In June of 2013, Monsanto announced their Canada Corn Expansion Project, with an investment of $100 million over the next ten years to produce corn hybrids that could be widely grown across a potential geography of 26 million acres in Western Canada. According to Monsanto’s data, this could result in an estimated annual western corn market of up to 10 million acres by 2015.

“One of the obvious benefits of this project is that it provides Western Canadian farmers with an additional crop choice that can enhance the overall profitability of their farming operation,” stated Mike Nailor, Monsanto corn and soybean lead for Canada in a 2013 Monsanto news release. “Our goal will be to help farmers incorporate corn into their current production system to maximize opportunity across a variety of crops, whether they are farming in Manitoba, Saskatchewan, or Alberta.”

Adding corn to the crop rotation will have an affect in many different aspects of a farming operation. From implementing different agronomic practices to optimizing fertilizer programs, planting certified seed, being able to control weeds when they are small, as well as being able to control weeds with an increased range of herbicides with different modes of action.

According to Monsanto, successfully integrating corn into Western Canada will continue to build and expand on more sustainable weed management recommendations than exist today.

As new earlier maturing corn varieties with yield consistency come to market, the “corn belt” will be pushed further north and west with an increase in adoption into Western Canadian crop rotations. According to Stats Canada, farmers planted a record 450,000 acres of corn in the Prairies in 2013, more than doubling the amount planted in 2011.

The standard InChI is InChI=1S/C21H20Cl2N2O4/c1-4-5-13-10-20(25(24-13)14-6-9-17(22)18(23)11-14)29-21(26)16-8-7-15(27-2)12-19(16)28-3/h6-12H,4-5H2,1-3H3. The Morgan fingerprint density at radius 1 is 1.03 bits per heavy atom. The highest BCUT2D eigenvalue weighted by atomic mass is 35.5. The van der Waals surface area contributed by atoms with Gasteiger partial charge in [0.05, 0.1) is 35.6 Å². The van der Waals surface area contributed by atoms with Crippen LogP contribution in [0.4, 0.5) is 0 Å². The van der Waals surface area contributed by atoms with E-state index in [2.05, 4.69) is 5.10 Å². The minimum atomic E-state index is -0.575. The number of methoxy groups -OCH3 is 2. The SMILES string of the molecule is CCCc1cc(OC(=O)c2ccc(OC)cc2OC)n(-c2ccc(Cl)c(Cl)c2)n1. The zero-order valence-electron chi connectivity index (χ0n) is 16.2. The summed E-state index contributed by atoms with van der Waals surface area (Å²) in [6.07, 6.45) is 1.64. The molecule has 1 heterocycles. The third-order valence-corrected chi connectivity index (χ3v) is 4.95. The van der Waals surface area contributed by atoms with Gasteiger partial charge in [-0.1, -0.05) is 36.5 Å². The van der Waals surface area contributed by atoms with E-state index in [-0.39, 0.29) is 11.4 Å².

With higher prices being offered for corn it is an attractive crop to grow even taking into account the less than optimum yields due to lower crop heat units and a shorter growing season. Saskatchewan Crop Insurance Corporation offered insurance on grain corn as a Pilot Insurance Program for 2014. SCIC states that grain corn production in Saskatchewan increased from 9,000 acres in 2012 to 20,000 in 2013 and warranted the need to add grain corn as an insurable crop this year.

But will the adoption of corn into crop rotations match what has been experienced by soybean production across the Prairies? As challenges with maturity and yield have been improved, soybean acres have created new acreage records every year for the last four years.

“There will definitely be a learning curve, but farmers are innovators and strong adopters of technology,” says Nailor. “I don’t doubt for a second, that given the tools, they will drive corn acre expansion across the west if the yield and profitability potential in corn remains strong relative to other cropping options.”